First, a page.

“I spent 2 or 3 years trying to find a way,” said Sutton. “She’d go awful in training and at first I would try to psych her up. But it never worked for her. She was so different. In person, she would never talk of triathlon. At the end of a workout she would say, ‘Thank you,’ and walk off. The other guys in the squad thought it was funny. You see, if I talked to Nicola like I talk to Xena [Ironman triathlete Caroline Steffen], she would not do anything. On the other hand, we found a way. Nicola and I communicate all the time via email and texts and I came to understand this was the way. It is not like communicating face to face. In person, Nicola never tells you the whole truth. But in emails or texts, she was happy to give it to the coach both barrels. One time we had 600 texts in a month.”
Spirig healed enough to run and bike again, and by mid-season 2011 she was far from peak fitness but good enough to finish 8th at the London World Championship Series Olympic preview event and nail down her Swiss Olympic berth. “She was not ready for the Olympics at all, but at that stage I thought it was fantastic,” said Sutton. “All she needed was work.”
After the high mileage, high frequency running experiment failed, Sutton put Spirig back on her 2008 regimen. “We went back to run one day and run hard. And then we do not run the next day or two in a row. Particularly, she never ran two days in a row on the ground. She would alternate one day on the ground and one on the treadmill.”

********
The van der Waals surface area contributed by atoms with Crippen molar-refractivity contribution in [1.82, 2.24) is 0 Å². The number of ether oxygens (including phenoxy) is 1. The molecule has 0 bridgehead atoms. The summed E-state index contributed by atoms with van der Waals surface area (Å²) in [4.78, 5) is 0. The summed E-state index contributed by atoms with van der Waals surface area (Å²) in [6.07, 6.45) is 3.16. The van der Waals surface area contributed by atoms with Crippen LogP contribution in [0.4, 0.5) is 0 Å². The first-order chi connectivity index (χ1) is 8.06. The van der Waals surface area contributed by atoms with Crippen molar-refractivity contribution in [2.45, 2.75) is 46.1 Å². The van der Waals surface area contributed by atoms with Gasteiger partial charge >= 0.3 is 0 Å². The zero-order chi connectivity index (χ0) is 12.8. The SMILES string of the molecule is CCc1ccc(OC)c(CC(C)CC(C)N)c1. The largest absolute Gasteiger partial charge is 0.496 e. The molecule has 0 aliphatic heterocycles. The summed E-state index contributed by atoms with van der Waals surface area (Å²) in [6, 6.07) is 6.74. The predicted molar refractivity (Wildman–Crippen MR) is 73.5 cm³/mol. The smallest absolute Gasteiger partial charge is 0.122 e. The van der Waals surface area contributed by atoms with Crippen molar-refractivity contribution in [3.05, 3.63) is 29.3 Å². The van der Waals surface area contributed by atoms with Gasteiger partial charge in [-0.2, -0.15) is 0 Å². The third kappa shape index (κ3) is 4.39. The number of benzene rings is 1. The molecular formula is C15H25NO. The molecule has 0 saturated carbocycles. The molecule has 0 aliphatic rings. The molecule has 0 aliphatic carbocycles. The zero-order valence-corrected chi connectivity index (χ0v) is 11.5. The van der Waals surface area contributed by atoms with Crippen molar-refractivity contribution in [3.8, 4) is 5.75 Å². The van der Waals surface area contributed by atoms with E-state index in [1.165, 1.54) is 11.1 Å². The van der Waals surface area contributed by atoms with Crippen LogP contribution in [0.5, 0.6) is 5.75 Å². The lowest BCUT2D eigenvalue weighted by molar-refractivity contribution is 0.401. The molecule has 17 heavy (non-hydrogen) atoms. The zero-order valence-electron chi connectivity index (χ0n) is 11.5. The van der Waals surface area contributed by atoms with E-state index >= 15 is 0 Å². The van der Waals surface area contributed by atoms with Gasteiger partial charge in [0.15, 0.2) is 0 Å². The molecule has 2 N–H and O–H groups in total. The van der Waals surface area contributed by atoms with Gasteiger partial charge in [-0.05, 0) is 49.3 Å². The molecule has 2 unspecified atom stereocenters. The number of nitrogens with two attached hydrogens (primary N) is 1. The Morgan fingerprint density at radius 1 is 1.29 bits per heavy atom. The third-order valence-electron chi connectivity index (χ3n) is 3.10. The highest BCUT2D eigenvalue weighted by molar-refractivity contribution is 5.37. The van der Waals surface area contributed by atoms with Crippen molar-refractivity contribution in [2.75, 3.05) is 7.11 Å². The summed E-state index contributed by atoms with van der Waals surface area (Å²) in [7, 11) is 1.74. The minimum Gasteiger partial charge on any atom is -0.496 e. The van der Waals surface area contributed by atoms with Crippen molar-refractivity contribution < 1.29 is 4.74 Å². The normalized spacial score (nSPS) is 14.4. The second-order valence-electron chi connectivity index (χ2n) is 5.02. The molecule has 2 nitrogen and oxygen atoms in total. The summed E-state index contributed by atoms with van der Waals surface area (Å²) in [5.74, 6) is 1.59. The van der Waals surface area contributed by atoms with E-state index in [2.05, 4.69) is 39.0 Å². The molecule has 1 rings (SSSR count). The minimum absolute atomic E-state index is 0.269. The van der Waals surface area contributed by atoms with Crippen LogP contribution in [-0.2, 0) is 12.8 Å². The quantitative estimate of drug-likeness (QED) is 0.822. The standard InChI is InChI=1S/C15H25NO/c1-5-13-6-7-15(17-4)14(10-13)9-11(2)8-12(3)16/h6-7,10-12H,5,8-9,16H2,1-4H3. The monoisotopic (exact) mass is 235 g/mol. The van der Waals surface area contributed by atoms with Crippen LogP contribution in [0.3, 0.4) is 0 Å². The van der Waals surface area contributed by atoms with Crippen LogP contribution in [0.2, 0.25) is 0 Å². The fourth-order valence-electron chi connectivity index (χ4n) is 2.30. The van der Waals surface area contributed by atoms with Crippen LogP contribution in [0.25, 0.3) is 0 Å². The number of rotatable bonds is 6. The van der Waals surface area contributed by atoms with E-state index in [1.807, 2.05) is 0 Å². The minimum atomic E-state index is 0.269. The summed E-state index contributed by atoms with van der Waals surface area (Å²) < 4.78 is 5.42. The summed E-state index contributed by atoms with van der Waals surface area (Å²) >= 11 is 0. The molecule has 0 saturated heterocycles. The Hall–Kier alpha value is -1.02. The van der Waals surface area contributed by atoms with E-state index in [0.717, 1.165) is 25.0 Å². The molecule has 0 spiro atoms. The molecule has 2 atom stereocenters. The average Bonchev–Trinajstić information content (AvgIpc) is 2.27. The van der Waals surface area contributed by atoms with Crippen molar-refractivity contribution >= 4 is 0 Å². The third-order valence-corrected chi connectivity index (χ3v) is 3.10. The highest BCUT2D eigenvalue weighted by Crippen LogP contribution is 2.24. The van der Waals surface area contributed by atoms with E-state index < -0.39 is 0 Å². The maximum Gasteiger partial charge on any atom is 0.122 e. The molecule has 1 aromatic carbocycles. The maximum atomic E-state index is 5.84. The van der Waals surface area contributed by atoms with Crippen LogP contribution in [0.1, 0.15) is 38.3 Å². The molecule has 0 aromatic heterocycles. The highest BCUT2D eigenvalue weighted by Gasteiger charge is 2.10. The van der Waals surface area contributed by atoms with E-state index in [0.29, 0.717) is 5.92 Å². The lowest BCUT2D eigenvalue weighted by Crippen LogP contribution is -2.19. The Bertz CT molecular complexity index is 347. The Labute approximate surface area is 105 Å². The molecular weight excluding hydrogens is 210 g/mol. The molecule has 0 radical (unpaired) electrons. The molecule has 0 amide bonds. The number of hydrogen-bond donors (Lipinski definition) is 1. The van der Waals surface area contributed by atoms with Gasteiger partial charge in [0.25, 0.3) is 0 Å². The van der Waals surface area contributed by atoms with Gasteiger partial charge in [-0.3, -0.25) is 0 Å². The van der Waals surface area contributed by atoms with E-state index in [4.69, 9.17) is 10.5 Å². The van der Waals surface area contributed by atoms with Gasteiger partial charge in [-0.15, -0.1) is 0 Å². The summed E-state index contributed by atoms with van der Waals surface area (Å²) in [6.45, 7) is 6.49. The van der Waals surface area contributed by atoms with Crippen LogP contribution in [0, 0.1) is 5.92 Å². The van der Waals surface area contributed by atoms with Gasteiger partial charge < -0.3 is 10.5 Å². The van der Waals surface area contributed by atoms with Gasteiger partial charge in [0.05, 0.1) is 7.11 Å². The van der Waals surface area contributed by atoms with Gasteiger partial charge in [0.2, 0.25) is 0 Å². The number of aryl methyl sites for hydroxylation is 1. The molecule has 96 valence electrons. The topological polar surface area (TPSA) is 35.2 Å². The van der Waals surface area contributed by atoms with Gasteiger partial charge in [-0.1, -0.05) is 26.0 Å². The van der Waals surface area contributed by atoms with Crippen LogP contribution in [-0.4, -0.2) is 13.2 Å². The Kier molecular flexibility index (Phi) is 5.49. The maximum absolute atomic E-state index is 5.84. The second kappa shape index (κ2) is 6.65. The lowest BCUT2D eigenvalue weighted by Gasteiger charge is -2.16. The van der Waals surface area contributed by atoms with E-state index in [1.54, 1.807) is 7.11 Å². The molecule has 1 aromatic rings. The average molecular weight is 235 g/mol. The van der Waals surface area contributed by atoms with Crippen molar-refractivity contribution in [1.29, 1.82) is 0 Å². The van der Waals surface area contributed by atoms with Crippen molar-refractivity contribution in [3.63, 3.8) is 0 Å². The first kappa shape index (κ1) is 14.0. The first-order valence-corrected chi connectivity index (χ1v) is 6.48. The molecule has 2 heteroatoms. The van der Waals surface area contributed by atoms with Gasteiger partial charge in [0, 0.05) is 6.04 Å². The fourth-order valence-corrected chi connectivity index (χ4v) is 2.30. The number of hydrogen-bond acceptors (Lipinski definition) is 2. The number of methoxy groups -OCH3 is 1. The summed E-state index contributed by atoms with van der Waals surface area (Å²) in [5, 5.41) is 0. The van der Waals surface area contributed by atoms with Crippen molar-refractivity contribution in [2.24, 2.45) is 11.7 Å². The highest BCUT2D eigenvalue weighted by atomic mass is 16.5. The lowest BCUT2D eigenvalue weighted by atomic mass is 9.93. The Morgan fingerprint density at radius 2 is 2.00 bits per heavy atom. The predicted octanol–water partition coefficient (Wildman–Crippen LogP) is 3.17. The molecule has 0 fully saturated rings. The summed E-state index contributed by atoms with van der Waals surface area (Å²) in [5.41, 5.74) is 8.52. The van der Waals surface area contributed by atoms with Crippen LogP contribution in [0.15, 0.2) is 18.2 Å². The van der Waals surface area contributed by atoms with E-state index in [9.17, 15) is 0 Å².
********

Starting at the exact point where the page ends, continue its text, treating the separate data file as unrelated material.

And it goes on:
The treadmill, says Sutton, has been a key element of his elite training for years. “There is less impact and less resulting stress on the legs, the less she hits the ground. I used the treadmill with [ITU World champions] Loretta and Emma Snowsill and Siri Lindley.”
During training and racing after the London WCS event, Spirig suffered a series of sub-par performances – 6th at Hy-Vee in Des Moines that Norden won, 20th at the Beijing Grand Final, and 25th at the Yokohama World Triathlon Series.
“Through all this she got worse and worse,” recalled Sutton. “During that period, I discovered she was hindered by the lung problem – asthma. Looking back, the lung problem actually started three weeks before London and got progressively worse with all the long traveling. I had her take a month easy and at that point we just stopped doing any hard training.”
By December 2011, Spirig was rested and fully healthy when she went to a Sutton camp in the Grand Canaria Islands where the signs were good.. “As soon as her lung was fit, she was on fire, faster than ever in her life,” said Sutton. “The Canaria camp put her in the sun, she was bang on in training. She was so much quicker than before and I felt she had gone on to the next level. But I was scared she was pushing too hard.”
Early 2012 – The setup